“Qualification” is the lawyers’ term for “registration” of a company not formed in New York State. The necessity of obtaining authority to do business in New York –“qualifying”– is designed to place domestic and foreign organizations on an equal footing.
Sooner or later, somebody is going to tell you that you can avoid all those fees that New York charges its businesses by incorporating into another state. Sometimes they’ll tell you that you can do that with an LLC, too, and avoid all those “publication” fees. It’s nonsense; it’s 100% wrong. If you are doing business in New York State, you must take the same steps that a corporation or LLC does that is formed in NY—and pay the same fees.
Organizations formed outside New York are called “foreign,” whether formed in another state or in another country. “Foreign” organizations include for-profit and not-for-profit corporations, limited liability companies, and limited partnerships. “Foreign” organizations are required to register with both the corporation and tax authorities; that requirement is frequently referred to as “qualification”, which is just another term for “authority”.
Organizations get qualified to do business in New York by filing an Application for Authority with the Corporations Division of the Department of State. The Application for Authority is the organization acknowledging that it is doing business in the State. You should register with the Tax & Finance Department too. Note: even if you are registered with Tax & Finance, you must get qualified through the Corporations Division anyway.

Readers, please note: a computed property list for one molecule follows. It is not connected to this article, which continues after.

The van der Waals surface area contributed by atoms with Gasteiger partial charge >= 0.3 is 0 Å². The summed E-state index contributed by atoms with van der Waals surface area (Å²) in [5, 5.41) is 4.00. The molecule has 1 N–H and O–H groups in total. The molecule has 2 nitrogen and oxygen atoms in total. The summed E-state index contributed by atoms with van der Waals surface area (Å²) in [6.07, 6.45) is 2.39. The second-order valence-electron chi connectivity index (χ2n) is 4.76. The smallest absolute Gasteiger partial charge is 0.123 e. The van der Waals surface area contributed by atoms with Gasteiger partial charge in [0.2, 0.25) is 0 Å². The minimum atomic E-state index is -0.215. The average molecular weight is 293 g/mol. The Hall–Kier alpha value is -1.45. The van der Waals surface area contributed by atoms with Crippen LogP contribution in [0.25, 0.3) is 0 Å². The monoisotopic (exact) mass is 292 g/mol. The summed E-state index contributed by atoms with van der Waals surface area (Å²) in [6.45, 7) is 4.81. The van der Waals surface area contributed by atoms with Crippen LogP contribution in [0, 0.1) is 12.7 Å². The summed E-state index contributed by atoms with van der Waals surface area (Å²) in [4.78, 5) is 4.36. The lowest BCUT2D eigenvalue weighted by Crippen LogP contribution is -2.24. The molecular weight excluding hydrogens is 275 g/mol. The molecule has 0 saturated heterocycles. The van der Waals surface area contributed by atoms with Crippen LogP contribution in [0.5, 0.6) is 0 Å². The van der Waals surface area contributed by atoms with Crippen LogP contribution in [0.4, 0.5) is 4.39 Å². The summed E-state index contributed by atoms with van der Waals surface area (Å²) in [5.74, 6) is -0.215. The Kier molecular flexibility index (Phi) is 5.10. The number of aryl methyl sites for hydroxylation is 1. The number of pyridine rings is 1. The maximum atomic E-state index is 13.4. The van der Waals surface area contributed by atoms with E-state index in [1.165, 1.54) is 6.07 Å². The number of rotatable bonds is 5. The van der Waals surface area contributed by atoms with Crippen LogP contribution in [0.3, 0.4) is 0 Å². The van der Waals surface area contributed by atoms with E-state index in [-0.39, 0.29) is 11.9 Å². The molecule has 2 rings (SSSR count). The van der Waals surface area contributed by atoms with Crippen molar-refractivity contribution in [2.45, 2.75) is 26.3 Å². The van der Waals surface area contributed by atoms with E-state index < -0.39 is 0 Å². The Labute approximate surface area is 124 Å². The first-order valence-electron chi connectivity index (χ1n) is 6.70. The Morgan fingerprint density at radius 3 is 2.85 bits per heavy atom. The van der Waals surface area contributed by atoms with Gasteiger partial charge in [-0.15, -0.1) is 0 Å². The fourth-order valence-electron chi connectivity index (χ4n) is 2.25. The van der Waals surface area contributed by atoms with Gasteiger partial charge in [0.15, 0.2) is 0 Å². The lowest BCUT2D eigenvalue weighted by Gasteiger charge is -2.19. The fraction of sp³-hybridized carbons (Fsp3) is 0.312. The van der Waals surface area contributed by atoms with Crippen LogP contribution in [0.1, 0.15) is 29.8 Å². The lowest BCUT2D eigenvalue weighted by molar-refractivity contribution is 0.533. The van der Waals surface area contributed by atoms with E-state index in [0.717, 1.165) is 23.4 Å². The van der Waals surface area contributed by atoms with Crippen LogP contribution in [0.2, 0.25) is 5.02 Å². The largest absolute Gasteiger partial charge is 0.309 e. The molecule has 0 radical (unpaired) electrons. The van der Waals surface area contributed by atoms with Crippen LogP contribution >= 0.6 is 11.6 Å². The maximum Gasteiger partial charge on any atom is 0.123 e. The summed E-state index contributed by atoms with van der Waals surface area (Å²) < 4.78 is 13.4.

Qualification does not subject the foreign company to any regulation it would not be subject to anyway. In other words, if you’re doing business here, you’re supposed to collect & remit taxes, get licenses or permits, and pay income tax. What qualification does is avoid the consequences of doing business without authority: inability to use New York courts, and the risk of being caught and then having to pay arrears in fees, penalties, and taxes. The foreign company doing business here and not qualified may save a little money upfront, but when discovered will wind up paying out much more than it saved.
Of course, the other States have the same requirement. If you’re a New York corporation doing business in New Jersey, you should get qualified in New Jersey. This is generally simple enough until it comes to e-commerce. With online business there comes the question of how much business equals “doing business”– which we’ll discuss in another issue.